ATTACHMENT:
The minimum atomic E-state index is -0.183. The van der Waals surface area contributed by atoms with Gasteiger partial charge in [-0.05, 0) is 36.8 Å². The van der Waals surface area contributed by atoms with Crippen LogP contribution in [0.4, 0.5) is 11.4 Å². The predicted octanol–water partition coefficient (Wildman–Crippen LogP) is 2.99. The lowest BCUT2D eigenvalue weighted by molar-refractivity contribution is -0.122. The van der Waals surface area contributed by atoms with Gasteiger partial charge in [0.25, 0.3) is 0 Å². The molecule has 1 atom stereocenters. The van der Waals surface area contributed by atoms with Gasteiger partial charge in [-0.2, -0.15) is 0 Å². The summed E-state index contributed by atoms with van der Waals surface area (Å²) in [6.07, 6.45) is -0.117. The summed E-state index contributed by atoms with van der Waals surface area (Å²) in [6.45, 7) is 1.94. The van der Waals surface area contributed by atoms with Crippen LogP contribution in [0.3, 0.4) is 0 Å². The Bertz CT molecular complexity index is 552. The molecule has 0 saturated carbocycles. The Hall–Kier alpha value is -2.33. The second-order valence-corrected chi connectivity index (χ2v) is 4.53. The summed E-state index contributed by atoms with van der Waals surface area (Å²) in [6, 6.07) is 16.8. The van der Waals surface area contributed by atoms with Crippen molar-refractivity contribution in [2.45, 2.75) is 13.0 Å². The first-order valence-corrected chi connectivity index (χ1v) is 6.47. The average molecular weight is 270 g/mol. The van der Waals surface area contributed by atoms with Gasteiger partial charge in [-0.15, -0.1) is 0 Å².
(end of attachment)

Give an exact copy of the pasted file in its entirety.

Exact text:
The minimum atomic E-state index is -0.183. The van der Waals surface area contributed by atoms with Gasteiger partial charge in [-0.05, 0) is 36.8 Å². The van der Waals surface area contributed by atoms with Crippen LogP contribution in [0.4, 0.5) is 11.4 Å². The predicted octanol–water partition coefficient (Wildman–Crippen LogP) is 2.99. The lowest BCUT2D eigenvalue weighted by molar-refractivity contribution is -0.122. The van der Waals surface area contributed by atoms with Gasteiger partial charge in [0.25, 0.3) is 0 Å². The molecule has 1 atom stereocenters. The van der Waals surface area contributed by atoms with Gasteiger partial charge in [-0.2, -0.15) is 0 Å². The summed E-state index contributed by atoms with van der Waals surface area (Å²) in [6.07, 6.45) is -0.117. The summed E-state index contributed by atoms with van der Waals surface area (Å²) in [6.45, 7) is 1.94. The van der Waals surface area contributed by atoms with Crippen LogP contribution in [0.3, 0.4) is 0 Å². The Bertz CT molecular complexity index is 552. The molecule has 0 saturated carbocycles. The Hall–Kier alpha value is -2.33. The second-order valence-corrected chi connectivity index (χ2v) is 4.53. The summed E-state index contributed by atoms with van der Waals surface area (Å²) in [6, 6.07) is 16.8. The van der Waals surface area contributed by atoms with Crippen molar-refractivity contribution in [2.45, 2.75) is 13.0 Å². The first-order valence-corrected chi connectivity index (χ1v) is 6.47. The average molecular weight is 270 g/mol. The van der Waals surface area contributed by atoms with Gasteiger partial charge in [-0.15, -0.1) is 0 Å².